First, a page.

12.9.11 Issue #509 info@mckenziemgmt.com 1-877-777-6151 Forward This Newsletter

Nancy Caudill
Senior Consultant
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Get Your Insurance Claims Paid
By Nancy Caudill

“Outstanding Insurance Claims” - “Insurance Claims Aging Report” - these are names of a very important report that you should be generating in your practice at least monthly and preferably weekly.

What is it?
This report creates a list of insurance claims that have been processed by your business coordinators after a patient has been seen, an insurable charge was posted and a claim was created.  Some claims are electronically generated and some are manually created - it depends on your practice and the situation.

Why is this report important? 
It is not unusual for me to visit an office that has $50,000 worth of outstanding claims that are over 60 days old.  This is not acceptable, as this is money that is due for services provided in your practice, and there is no one on your business team that is responsible for staying on top of these outstanding claims. This is money that is NOT in your practice but should be.

Who should be responsible?
Your practice should have one business coordinator that is responsible for managing the outstanding claims in your office. Typically, this person is also responsible for the Accounts Receivables, including daily statement generation that was discussed in my last article. However, if you have a smaller office with few patients, then you may only have one person in your business office that is responsible for everything, including this.  A larger practice may have an Insurance Coordinator that is only responsible for insurance eligibility, generating claims, maintaining the outstanding claims and responding to inquiries from the various insurance carriers. It can be a full-time position in a larger office that accepts the assignment of benefits.

Electronic or Manual?
All dental insurance claims should be generated electronically to save time. In addition, the clearinghouse will initially reject any claims that have incorrect social security or ID numbers, missing information and other important pieces of information that is necessary for the insurance carrier to process the claim. By rejecting the claim initially, it allows your Insurance Coordinator to correct the data and resubmit immediately, opposed to waiting until a call is placed to the carrier to determine why the claim is not paid.

In order to submit electronically, the practice must purchase this service from one of several companies that can be found through the internet or through your practice software company.  Prices can vary - some companies charge per claim and others charge a flat fee per month.  Determine which works best for your practice.

In addition to subscribing to a service for processing your claims, you must also subscribe to a service that will process your attachments, such as x-rays, photos, periodontal charting, etc. If you choose not to use this service, any claims that must have attachments to them will have to be handled manually by printing the claim, attaching the x-ray or other documentation and mailing the claim. This is not only time consuming but it delays the payment process of your claim, as electronic claims are processed more expeditiously than manual claims.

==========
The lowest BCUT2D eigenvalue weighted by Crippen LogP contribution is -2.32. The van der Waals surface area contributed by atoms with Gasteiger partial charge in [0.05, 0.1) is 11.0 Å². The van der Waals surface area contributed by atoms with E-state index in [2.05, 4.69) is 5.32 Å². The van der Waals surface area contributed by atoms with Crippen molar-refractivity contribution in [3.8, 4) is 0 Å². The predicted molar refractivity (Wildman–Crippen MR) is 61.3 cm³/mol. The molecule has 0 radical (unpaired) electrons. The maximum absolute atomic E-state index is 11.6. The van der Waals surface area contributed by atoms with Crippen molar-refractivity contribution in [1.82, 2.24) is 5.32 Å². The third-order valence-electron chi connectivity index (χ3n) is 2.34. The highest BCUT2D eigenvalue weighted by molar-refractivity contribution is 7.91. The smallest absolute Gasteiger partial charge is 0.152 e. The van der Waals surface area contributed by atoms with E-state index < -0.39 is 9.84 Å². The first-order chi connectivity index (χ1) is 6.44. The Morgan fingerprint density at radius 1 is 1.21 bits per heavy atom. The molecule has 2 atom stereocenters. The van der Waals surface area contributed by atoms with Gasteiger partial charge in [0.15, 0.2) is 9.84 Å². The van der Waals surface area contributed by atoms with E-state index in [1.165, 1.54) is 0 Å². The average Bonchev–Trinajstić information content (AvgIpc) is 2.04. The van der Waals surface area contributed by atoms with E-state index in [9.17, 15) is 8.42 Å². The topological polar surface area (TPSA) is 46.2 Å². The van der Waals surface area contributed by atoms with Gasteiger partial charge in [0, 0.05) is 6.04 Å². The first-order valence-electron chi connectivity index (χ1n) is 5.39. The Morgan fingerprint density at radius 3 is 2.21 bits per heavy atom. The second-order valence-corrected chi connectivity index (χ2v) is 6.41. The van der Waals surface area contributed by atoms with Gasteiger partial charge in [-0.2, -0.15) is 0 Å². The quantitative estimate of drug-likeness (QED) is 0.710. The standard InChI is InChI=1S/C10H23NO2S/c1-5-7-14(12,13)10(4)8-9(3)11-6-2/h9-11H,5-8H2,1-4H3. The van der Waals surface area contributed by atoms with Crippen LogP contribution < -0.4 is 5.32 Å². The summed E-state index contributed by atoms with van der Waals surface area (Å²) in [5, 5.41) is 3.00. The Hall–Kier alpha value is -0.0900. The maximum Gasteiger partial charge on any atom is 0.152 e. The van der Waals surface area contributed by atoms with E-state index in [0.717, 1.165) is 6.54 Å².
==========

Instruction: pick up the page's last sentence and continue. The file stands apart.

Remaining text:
What should be attached?
If you want to expedite your claims quickly and avoid an inquiry, the attachments are vital to your success of managing the outstanding claims. It is noted that insurance carriers are rejecting claims for various reasons and are rejecting more now than in the past, in an attempt to delay the process or hoping that the dental office will not respond to their inquiry, therefore avoiding the insurance company from having to pay on the claim. It is all a big game, unfortunately, but one that must be played for many offices.

In order to get your claims paid quickly, send along with the claim a narrative as well as a photo or x-ray that will support the reason for the treatment. Why wait until the insurance company requests the information - send it with the claim initially!

Narratives are vital to the payment of a claim for specific procedures such as onlays, inlays and crowns. The insurance company is looking for a reason to either downgrade the procedure to a filling or deny it altogether. The narrative supports the treatment, since often the photo or x-ray will not illustrate the condition of the tooth.

Narratives can easily be generically created in the form of a checklist for reasons such as:  cracks, lost tooth structure, previous endodontic therapy, etc.  This checklist can be attached to the routing slip of the patient that is receiving treatment for a procedure that needs a narrative. The dentist indicates which narrative is applicable for the treatment and when the routing slip is brought to the front desk, along with the patient, the narrative is then included with the attachment on the insurance claim.  It is a simple matter of “copying and pasting” the appropriate narrative into the “notes” section of the claim before it is submitted.

What is my objective?
No outstanding claims over 60 days for sure, and to improve cash flow, no claims over 30 days. This requires attachments, narratives and a protocol for “dialing for dollars” to the insurance carriers or visiting their websites to determine why the claims are not paid.  Remember - this is money that is owed to the practice. Go get it!

If you would like more information on how McKenzie's Consulting Coaching Programs can help you IMPLEMENT proven strategies, email info@mckenziemgmt.com.

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